Pulmonary pressure and arteriolar resistance are elevated in uncomplicated primary systemic hypertension. This study was carried out in 16 men with this form of hypertension and in 9 healthy men to compare 1) their pulmonary vascular reactivity to endogenous catecholamines released during mental arithmetic and cold pressor tests, and 2) the dose-response relation to exogenous epinephrine and norepinephrine. Arithmetic and cold pressor tests were associated, respectively, with a predominant increase in plasma epinephrine and norepinephrine concentration; changes were significantly greater in hypertensive men. During the two tests, pulmonary arteriolar resistance in the normotensive group was reduced by 13% and augmented by 7% of baseline, respectively, whereas it was raised by 31 and 70%, respectively, in the hypertensive group. In normal subjects, the dose (μg)-response (Δ dynes) relation to epinephrine was 1 = -4, 2 = -9, 3 = -9 and 4 = -10; to norepinephrine it was 2 = +3, 4 = +6, 6 = +7 and 8 = +7. In hypertensive patients, the respective relations were 1 = +18, 2 = +44, 3 = +59 and 4 = +77; and 2 = +39, 4 = +54, 6 = +76 and 8 = +98. Group differences were highly significant. In each of these circumstances, the driving pressure across the lungs was significantly augmented in the hypertensive but not the normotensive group. Both epinephrine and norepinephrine have a vasoconstrictor influence on the lesser circulation as a consequence of vascular overreactivity. The opposite changes in resistance between normotensive and hypertensive subjects produced by epinephrine suggest that a constrictor vascular supersensitivity becomes active in the pulmonary circuit with the development of systemic high blood pressure.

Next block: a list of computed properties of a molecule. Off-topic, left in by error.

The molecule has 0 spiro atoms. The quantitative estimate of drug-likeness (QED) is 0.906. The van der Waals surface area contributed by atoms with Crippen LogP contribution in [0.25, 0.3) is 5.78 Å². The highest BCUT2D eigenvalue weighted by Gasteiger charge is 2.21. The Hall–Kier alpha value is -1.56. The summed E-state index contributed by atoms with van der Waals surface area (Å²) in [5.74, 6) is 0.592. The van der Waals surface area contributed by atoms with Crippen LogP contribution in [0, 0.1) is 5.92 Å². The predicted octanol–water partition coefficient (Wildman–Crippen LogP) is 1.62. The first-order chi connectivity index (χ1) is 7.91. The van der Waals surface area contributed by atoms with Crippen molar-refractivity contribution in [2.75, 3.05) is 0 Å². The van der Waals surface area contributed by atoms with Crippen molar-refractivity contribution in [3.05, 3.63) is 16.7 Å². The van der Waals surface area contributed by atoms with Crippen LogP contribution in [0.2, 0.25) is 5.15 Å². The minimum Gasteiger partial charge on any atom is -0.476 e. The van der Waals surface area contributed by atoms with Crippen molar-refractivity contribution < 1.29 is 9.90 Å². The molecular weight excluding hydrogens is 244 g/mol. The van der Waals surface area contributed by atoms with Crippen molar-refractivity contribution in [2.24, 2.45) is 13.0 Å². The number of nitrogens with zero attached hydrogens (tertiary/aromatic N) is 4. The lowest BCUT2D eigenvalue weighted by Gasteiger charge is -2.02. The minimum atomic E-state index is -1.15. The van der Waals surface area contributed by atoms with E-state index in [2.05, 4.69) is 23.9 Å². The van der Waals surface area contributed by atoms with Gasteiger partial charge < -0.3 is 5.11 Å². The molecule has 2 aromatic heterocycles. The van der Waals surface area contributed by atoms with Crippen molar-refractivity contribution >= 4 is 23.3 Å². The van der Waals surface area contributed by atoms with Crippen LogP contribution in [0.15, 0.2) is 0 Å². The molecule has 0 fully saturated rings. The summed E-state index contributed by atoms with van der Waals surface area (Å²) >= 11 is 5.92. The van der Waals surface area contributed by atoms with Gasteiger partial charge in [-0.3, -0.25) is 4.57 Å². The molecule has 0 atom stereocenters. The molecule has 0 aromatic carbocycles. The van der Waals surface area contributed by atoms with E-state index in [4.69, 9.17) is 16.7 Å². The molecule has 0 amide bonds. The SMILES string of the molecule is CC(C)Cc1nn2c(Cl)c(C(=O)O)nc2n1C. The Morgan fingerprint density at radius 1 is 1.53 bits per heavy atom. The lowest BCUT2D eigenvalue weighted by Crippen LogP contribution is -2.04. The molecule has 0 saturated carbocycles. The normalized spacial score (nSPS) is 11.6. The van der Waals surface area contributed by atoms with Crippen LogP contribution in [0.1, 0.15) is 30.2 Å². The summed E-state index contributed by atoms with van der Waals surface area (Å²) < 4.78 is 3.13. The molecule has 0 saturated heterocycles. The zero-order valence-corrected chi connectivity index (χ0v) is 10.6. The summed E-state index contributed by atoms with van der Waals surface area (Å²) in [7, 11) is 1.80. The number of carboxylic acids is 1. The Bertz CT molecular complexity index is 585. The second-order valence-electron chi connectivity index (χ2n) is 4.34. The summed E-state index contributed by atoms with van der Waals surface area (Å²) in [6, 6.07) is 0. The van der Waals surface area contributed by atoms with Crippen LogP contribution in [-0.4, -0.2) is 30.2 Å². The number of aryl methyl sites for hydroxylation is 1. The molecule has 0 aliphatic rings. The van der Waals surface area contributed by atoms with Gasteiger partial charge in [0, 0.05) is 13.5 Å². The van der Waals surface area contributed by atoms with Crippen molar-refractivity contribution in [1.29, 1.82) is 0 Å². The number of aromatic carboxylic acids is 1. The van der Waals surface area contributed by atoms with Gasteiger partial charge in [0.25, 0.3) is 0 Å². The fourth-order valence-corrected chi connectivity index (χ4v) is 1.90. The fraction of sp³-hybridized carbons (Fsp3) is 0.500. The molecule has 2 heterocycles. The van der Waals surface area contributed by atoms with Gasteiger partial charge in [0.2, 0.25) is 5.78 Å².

|Number of pages||8|
|Journal||Journal of the American College of Cardiology|
|Publication status||Published - 1986|
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